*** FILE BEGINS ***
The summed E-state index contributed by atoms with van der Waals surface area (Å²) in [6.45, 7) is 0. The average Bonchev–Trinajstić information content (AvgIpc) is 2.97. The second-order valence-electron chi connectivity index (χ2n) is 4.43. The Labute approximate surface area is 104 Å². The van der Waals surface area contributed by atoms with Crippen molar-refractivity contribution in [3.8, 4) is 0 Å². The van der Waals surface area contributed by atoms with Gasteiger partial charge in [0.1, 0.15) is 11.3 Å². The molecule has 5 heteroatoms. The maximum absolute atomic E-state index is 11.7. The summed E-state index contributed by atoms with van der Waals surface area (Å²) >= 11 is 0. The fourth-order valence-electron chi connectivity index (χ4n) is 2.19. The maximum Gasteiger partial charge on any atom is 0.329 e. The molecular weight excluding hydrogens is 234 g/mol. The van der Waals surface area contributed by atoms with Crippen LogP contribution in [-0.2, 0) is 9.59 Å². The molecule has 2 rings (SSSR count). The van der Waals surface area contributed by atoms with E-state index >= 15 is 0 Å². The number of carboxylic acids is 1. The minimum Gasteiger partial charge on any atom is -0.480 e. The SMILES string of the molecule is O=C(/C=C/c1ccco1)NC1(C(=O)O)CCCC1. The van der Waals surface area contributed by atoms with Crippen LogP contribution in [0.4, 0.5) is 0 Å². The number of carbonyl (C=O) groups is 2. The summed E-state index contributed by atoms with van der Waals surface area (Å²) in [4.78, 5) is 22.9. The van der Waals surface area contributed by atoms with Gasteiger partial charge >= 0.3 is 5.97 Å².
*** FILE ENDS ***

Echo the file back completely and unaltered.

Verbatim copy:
The summed E-state index contributed by atoms with van der Waals surface area (Å²) in [6.45, 7) is 0. The average Bonchev–Trinajstić information content (AvgIpc) is 2.97. The second-order valence-electron chi connectivity index (χ2n) is 4.43. The Labute approximate surface area is 104 Å². The van der Waals surface area contributed by atoms with Crippen molar-refractivity contribution in [3.8, 4) is 0 Å². The van der Waals surface area contributed by atoms with Gasteiger partial charge in [0.1, 0.15) is 11.3 Å². The molecule has 5 heteroatoms. The maximum absolute atomic E-state index is 11.7. The summed E-state index contributed by atoms with van der Waals surface area (Å²) >= 11 is 0. The fourth-order valence-electron chi connectivity index (χ4n) is 2.19. The maximum Gasteiger partial charge on any atom is 0.329 e. The molecular weight excluding hydrogens is 234 g/mol. The van der Waals surface area contributed by atoms with Crippen LogP contribution in [-0.2, 0) is 9.59 Å². The molecule has 2 rings (SSSR count). The van der Waals surface area contributed by atoms with E-state index >= 15 is 0 Å². The number of carboxylic acids is 1. The minimum Gasteiger partial charge on any atom is -0.480 e. The SMILES string of the molecule is O=C(/C=C/c1ccco1)NC1(C(=O)O)CCCC1. The van der Waals surface area contributed by atoms with Crippen LogP contribution in [0.4, 0.5) is 0 Å². The number of carbonyl (C=O) groups is 2. The summed E-state index contributed by atoms with van der Waals surface area (Å²) in [4.78, 5) is 22.9. The van der Waals surface area contributed by atoms with Gasteiger partial charge >= 0.3 is 5.97 Å².